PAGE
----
A dog gnawing on a bone, furiously guarding it or digging a hole to hide it. We all grew up with this image so throwing a dog a bone seems the most natural thing in the world. However, in an era where people buy pet food at the store, many dog owners shudder at the idea of feeding their four-legged friends bones of any kind. Who is right and who’s wrong? Are bones bad for dogs? What about cartilage? Can a dog eat cartilage at least?
Here are the answers to all your questions.
What is cartilage? And why is it beneficial for dogs to eat it?
Cartilage is the chewy part at the end of a bone. In scientific terms, it’s the connective tissue holding bones together in a joint – shoulders, knees, or even the end of the ribs. In terms of texture, it’s firm and rubbery – naturally, as its biological function is to absorb the shock caused by movement.
Is it good for dogs to eat cartilage? Definitely yes and here is why.
Cartilage contains a lot of glucosamine. You might have heard of glucosamine as a supplement recommended for people with arthritis. Well, dogs get arthritis, too as they age. There are, in fact, glucosamine supplements for dogs. It only makes sense to include cartilage in your dog’s diet to make sure he gets the glucosamine he needs to keep his joints in good health.
The best sources of natural glucosamine for your dog are chicken feet, beef trachea, or pigtails.
For instance, chicken feet are 30% cartilage. This cartilage contains 5% glucosamine. Experts say just one chicken bone will provide your dog with some 450 mg of glucosamine.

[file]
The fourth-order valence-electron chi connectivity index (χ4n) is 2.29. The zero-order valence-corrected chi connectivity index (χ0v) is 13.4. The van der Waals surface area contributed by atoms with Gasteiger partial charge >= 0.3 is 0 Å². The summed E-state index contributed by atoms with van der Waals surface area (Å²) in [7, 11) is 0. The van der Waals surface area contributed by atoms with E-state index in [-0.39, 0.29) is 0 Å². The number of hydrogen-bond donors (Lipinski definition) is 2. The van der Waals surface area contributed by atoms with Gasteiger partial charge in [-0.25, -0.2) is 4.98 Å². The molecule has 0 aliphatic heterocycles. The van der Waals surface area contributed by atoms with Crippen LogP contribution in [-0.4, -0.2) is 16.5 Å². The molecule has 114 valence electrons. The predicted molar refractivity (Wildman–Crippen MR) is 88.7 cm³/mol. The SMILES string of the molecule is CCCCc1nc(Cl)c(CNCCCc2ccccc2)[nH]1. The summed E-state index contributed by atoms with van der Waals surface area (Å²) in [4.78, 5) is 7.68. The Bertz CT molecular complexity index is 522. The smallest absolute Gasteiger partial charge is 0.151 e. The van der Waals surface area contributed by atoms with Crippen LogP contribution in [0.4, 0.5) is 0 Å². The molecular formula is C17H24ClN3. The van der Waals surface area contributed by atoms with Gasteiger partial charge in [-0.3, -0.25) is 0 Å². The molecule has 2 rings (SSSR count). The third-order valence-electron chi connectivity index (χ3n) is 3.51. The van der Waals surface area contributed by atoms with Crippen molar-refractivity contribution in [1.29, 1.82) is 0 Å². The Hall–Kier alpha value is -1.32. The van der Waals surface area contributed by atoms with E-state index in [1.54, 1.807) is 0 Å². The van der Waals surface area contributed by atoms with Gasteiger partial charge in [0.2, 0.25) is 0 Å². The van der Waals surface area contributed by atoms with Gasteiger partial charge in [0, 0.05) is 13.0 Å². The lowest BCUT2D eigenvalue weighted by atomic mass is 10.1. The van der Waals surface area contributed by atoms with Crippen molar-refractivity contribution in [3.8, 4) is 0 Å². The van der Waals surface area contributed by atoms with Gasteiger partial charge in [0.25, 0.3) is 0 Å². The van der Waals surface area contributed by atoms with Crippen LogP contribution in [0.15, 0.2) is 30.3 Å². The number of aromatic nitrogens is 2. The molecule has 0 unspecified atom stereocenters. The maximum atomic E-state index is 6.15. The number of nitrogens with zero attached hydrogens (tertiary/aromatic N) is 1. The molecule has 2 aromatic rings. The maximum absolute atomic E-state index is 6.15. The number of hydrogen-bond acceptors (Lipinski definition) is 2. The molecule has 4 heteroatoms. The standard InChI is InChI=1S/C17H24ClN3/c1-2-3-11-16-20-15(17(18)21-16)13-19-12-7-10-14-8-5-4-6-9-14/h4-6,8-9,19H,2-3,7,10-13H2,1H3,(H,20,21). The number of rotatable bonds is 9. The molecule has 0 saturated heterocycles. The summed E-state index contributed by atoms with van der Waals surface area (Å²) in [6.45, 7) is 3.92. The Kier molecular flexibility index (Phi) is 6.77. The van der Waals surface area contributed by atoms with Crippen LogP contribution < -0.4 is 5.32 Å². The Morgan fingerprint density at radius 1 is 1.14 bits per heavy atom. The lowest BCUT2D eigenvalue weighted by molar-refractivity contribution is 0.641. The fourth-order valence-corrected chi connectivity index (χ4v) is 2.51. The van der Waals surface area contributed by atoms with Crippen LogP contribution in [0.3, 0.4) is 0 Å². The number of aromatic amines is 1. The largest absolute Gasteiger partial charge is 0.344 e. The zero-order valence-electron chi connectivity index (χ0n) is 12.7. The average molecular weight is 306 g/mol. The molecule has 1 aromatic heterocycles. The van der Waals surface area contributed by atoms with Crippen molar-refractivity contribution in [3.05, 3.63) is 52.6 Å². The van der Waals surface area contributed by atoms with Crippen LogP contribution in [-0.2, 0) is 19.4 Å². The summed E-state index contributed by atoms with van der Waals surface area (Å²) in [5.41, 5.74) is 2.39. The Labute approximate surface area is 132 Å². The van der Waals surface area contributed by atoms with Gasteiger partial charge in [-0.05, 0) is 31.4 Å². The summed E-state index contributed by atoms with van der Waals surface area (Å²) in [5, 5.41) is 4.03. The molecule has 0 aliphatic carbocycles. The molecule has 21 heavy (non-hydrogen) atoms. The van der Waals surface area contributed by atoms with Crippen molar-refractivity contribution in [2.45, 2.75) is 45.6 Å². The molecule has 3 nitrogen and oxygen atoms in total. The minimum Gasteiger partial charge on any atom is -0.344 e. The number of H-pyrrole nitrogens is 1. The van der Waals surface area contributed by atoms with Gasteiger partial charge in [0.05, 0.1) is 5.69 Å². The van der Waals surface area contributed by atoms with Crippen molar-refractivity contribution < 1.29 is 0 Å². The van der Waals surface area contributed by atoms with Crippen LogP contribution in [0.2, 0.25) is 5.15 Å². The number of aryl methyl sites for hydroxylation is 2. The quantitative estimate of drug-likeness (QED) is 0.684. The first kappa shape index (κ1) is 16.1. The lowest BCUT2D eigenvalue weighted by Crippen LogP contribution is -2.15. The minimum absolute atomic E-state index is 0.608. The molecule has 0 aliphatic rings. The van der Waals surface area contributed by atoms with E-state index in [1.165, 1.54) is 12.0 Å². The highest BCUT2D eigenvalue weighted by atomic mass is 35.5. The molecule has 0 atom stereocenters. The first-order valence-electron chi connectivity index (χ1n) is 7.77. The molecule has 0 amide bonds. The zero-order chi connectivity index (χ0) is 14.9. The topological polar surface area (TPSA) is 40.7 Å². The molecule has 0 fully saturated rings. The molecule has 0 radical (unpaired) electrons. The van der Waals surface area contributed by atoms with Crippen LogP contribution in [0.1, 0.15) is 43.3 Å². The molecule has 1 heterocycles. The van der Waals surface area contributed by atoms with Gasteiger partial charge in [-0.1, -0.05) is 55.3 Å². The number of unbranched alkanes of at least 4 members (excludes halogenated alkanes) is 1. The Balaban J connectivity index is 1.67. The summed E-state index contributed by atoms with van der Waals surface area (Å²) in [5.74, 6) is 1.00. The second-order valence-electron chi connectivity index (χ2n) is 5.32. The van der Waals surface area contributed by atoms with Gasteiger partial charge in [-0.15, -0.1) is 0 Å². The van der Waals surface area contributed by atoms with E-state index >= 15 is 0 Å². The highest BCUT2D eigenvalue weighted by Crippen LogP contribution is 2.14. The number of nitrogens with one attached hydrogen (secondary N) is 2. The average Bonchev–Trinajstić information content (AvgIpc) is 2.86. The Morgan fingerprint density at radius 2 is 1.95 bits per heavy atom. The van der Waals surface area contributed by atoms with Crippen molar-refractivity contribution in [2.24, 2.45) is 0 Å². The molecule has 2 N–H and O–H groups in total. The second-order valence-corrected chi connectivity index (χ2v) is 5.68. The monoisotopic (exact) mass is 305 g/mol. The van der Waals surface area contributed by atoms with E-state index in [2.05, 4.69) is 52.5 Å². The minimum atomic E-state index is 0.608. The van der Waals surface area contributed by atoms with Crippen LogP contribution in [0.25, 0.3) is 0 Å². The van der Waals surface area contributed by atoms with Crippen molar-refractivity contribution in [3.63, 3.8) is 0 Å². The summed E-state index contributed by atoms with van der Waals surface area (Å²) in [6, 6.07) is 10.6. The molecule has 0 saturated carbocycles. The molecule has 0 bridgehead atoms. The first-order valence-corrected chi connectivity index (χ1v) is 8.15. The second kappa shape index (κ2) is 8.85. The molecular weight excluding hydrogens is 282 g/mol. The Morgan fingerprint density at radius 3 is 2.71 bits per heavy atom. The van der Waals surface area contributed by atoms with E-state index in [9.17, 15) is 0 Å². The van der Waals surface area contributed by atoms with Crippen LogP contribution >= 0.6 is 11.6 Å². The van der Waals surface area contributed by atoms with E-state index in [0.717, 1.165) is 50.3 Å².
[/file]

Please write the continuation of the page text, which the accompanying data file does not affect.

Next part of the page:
Beef trachea is even better – it has the same amount of glucosamine but it is bigger so your dog might get around 1,400 mg of glucosamine from one serving. That’s quite a lot considering that a vet would generally prescribe 1,000 mg of glucosamine supplement for a dog with arthritis.
Cartilage is good for your dog’s bones and also helps with his dental hygiene. Chewing on rubbery cartilage cleans your dog’s teeth, as it removes nasty bacteria and little bits of food stuck between his teeth. This will also prevent gum disease.
Giving your dog cartilage is good, the question is how to do it safely, as gnawing bones poses a significant number of risks.
Should dogs eat raw or cooked bones?
Very tough questions and the answer will surely annoy those who think it’s nice to give a dog a bone from the dinner table. Obviously, the dog will appreciate the treat and love you for that, but the truth is that cooked bones can be quite dangerous to a dog.
More and more pet owners are embracing the BARF diet which advocates feeding a dog raw food, as nature intended. Their wolf ancestors relied on hunting for food, not the pet store so raw food cannot be bad for the modern dog either.
The controversy around raw or cooked bones has nothing to do with wolves or tradition. Call it science or simple observation, but the fact is that cooked bones are dangerous because they are brittle and can break or splinter easily, causing a lot of problems to your pet.